The four top benefits of working with a specialist to find talent for your school

What are the benefits of working with an education recruitment agency when you need to hire professionals for your school or trust? This article outlines four reasons why using a specialist recruiter can help you source the best talent.

4 mins read
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about 2 months ago

Over the past decade, the overall number of teachers in private schools has not kept pace with increasing pupil numbers.

The number of pupils in private schools rose 12% in 2023, the biggest increase since 2007. With this increase, the number of teachers was meant to grow as well, but the pupil-to-teacher ratio is lower than expected. In addition, the teacher vacancy rate has risen over this period – showing just how critical it is to make sure your recruitment strategy hits the mark.

Working with an experienced, specialist recruiter is a great way to make sure that you’re accessing the biggest talent pool possible. An education recruitment specialist should also be a great source of information and insight that can really help your school increase its offer to students.

So why use a specialist education recruiter?

  • Unrivalled knowledge of the teacher recruitment landscape

When it comes to outsourcing recruitment, some sectors and industries need that specialist touch – none more so than education. As we know, staff recruitment and retention are some of the biggest challenges facing the education sector, so knowing where to look and how to position your school or trust as an ‘employer of choice’ is crucial when talent is difficult to obtain.

Specialist recruiters bring experience working with a large number ofschools and can utilise their rounded viewpoints to help source and pinpoint professionals they believe will work well with your institution, working to enhance your offer to students, parents and other key stakeholders.

Reed offers best-in-class teaching staff across early years, foundation, primary, secondary and SEND settings, and access to more than one million teaching professionals through Reed.co.uk and our global network – including high-demand subject specialists in STEM and English. With ongoing challenges facing schools, working with a specialist recruiter like Reed will help you secure the staff your institution requires.

  • Workforce planning handle

Over the past year, we have seen some of the most significant changes to the education workplace. The impact of staff shortages continues and with so much uncertainty surrounding the sector, workforce planning can be challenging.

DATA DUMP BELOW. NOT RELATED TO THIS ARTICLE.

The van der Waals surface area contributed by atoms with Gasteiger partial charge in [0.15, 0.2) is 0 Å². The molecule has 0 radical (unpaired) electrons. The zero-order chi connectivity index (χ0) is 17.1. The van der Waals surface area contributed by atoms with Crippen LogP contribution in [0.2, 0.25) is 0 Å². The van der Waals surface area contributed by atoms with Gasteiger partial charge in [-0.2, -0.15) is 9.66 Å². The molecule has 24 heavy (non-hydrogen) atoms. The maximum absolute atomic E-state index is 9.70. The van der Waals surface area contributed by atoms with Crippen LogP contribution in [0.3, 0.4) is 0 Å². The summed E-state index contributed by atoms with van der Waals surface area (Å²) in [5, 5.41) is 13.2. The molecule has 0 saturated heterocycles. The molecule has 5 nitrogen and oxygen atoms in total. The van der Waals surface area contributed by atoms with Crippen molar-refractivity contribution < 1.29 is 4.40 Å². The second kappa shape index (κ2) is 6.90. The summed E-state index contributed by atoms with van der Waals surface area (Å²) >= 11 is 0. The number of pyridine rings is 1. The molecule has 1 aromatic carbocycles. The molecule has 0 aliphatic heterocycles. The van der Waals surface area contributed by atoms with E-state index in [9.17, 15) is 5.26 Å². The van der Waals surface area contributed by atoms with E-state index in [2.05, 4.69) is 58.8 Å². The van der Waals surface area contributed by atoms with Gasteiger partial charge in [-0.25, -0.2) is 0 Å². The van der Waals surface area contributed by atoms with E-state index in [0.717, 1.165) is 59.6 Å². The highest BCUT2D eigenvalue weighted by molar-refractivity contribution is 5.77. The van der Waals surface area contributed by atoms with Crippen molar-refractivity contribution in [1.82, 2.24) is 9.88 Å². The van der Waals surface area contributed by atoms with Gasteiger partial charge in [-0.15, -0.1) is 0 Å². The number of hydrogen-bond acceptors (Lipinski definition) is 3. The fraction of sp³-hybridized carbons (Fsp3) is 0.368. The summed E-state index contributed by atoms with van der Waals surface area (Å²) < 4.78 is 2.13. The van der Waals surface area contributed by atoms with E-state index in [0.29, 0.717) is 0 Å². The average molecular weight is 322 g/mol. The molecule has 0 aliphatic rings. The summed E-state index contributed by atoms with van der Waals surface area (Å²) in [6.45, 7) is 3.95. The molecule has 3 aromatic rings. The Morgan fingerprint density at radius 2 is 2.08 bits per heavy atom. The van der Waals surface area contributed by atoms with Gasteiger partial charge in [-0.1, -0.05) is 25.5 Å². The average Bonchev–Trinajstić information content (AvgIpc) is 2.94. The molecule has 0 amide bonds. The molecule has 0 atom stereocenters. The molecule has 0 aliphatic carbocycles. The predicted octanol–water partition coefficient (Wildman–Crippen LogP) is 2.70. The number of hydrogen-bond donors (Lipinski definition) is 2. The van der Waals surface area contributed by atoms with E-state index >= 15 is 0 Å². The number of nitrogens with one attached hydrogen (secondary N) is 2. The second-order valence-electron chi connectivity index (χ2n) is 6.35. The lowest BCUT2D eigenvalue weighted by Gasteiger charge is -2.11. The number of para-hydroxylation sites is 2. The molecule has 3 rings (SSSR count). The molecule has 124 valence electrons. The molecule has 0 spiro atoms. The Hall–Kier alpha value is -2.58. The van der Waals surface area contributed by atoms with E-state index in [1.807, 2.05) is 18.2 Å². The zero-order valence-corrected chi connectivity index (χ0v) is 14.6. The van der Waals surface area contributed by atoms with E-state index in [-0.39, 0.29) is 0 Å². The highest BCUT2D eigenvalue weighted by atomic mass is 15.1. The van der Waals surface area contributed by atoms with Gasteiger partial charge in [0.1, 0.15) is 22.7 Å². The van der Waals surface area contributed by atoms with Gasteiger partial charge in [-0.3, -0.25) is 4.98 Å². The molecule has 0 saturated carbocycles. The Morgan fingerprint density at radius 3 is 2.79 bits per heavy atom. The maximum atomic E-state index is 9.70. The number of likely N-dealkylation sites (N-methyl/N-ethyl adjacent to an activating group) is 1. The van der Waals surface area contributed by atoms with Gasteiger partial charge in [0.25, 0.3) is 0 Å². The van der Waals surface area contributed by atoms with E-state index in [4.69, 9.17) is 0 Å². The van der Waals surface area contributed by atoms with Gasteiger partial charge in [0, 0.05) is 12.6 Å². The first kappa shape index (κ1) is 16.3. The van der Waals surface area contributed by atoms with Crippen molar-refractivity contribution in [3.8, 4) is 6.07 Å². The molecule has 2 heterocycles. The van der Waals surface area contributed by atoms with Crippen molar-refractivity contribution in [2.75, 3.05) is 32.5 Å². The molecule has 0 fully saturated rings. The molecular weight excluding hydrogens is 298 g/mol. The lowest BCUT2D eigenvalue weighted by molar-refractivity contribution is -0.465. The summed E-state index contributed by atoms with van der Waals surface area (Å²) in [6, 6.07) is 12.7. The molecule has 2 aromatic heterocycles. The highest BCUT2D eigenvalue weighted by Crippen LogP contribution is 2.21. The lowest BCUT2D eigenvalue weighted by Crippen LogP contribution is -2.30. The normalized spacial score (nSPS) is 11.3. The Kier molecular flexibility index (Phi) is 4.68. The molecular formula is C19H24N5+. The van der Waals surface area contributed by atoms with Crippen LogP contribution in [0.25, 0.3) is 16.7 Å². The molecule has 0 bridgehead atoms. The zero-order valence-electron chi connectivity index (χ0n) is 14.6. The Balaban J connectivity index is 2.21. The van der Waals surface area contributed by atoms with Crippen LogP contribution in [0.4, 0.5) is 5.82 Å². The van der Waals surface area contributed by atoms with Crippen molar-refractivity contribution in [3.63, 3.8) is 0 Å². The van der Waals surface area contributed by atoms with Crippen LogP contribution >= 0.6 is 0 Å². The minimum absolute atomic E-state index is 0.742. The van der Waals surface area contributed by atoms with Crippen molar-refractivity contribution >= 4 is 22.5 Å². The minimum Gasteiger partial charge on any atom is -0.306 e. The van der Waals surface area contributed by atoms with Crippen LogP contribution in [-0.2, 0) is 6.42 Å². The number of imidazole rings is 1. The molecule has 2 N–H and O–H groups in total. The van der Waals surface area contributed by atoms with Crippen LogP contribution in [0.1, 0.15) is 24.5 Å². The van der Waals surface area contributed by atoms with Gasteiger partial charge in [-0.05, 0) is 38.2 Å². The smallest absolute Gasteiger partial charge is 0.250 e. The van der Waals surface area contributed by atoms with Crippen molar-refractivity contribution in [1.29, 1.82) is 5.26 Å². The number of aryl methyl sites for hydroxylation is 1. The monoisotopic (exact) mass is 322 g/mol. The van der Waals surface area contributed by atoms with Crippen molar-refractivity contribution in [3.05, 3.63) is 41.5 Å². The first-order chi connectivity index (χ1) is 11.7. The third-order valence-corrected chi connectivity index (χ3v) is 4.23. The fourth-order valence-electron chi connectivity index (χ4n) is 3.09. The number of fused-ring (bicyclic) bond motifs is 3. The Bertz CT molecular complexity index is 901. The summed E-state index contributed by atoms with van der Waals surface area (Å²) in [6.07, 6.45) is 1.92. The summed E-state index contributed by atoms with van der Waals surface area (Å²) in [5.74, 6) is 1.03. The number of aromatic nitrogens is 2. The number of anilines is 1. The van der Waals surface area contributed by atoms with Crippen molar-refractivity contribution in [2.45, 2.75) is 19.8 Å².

But schools still need to prepare for the future, to position themselves for any eventuality or outcome. Placing your recruitment strategy on hold for too long could have a negative effect on student attainment and the future success of your talent acquisition strategy.

Working alongside a specialist recruiter can help keep attraction and retention at the forefront of your ethos, they can offer regional and national market insights, give you an in-depth understanding of salary trends for benchmarking, alongside advice on combatting your school’s skills shortages and enhancing your employer branding.

It's important to remember that, above all, school leaders have a duty to ensure their efforts contribute to achieving optimal pupil outcomes – specialists are on hand to help you achieve just that and make sure those professionals you hire match the ambition of your school.

  • Assured compliance procedures

There will always be an ongoing commitment on behalf of school leaders to make sure that those you recruit into your institution are suitable and appropriate. It’s essential that when looking for talented professionals, people are thoroughly vetted to a high standard to protect your school and its students.

Working alongside an education recruiter can help to alleviate some of the pressure that comes with finding suitable candidates and ensures you can hire confidently knowing that every aspect of safe recruitment is covered. Having had a specialist recruitment division for nearly 30 years, quality and compliance are at the core of Reed’s culture. A specialist recruiter will be dedicated to providing you with the highest level of governance for the safe delivery of learning, reassuring you, your need.

  • Ability to manage whole school recruitment